Proof-reading

How important is proof-reading exactly?

The short answer is very.

We all make typos, mistakes, or have words or phrases we get wrong. That’s okay, but can hurt you in business. Not everyone will even notice, it’s true, but the ones who notice, really notice. I cannot count the number of times that I have seen signs for well known businesses with spelling errors, typos, or even incorrect punctuation, and asked myself why anyone would do business with someone who pays so little attention to detail.

Take a look at the above signs, and ask yourself if they instill confidence in the businesses they represent, or the message they are trying to get across. While many of these types of signs can be hilarious, that is not what you want associated with the hard work you do every day!

This doesn’t just apply to signs, but also to contracts and documents, letters to customers, replies to reviews on social media, your website, and anything written that your customers or the general public will see.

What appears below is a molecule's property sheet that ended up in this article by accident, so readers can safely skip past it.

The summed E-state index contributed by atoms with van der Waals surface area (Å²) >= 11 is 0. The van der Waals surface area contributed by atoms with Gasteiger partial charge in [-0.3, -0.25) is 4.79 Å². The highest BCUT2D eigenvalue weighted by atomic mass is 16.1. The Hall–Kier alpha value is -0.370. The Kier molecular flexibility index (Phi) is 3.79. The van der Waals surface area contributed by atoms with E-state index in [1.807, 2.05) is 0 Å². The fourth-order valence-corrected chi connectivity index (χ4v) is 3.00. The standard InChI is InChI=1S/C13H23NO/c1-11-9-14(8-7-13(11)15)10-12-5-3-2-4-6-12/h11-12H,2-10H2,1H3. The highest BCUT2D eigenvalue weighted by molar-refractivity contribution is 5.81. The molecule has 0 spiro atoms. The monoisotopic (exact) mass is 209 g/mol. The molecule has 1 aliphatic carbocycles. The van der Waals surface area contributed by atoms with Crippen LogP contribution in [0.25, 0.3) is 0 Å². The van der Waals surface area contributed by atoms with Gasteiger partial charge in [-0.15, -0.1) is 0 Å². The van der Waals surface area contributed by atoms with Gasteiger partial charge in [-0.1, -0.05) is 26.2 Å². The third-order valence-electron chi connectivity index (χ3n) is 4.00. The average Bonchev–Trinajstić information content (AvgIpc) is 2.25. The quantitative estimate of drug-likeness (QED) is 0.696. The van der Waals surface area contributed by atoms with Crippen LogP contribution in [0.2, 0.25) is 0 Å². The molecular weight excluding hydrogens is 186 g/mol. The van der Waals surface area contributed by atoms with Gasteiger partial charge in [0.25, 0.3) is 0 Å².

We all have a grammar/spelling enthusiast in our circle (I have several in mine), and while we may occasionally laugh at how intense they can be, they can be really helpful when it comes to your business. If you have one, put them to work! Get them to read every document before it’s printed to catch things you (or even spellcheck) may have missed. If you don’t have one of “those people”, feel free to message me for a read over of any documents you are unsure of, or just want a second pair of eye on! You will be so happy you did.

Another good option is to read what you have written out loud (to yourself or someone else) because this forces you to slow down, and really read each word, as you might not if you did a quick once-over before hitting send. I myself do this with every reply to a negative google review, because I want to make sure that I am setting myself and the company up to look professional and competent when dealing with issues that have occurred.

And- just so you don’t think you are alone, I will let you in on a secret: I have re-read this blog post twice, adding words that I missed, taking out redundancies, or clarifying points that didn’t make sense.

 

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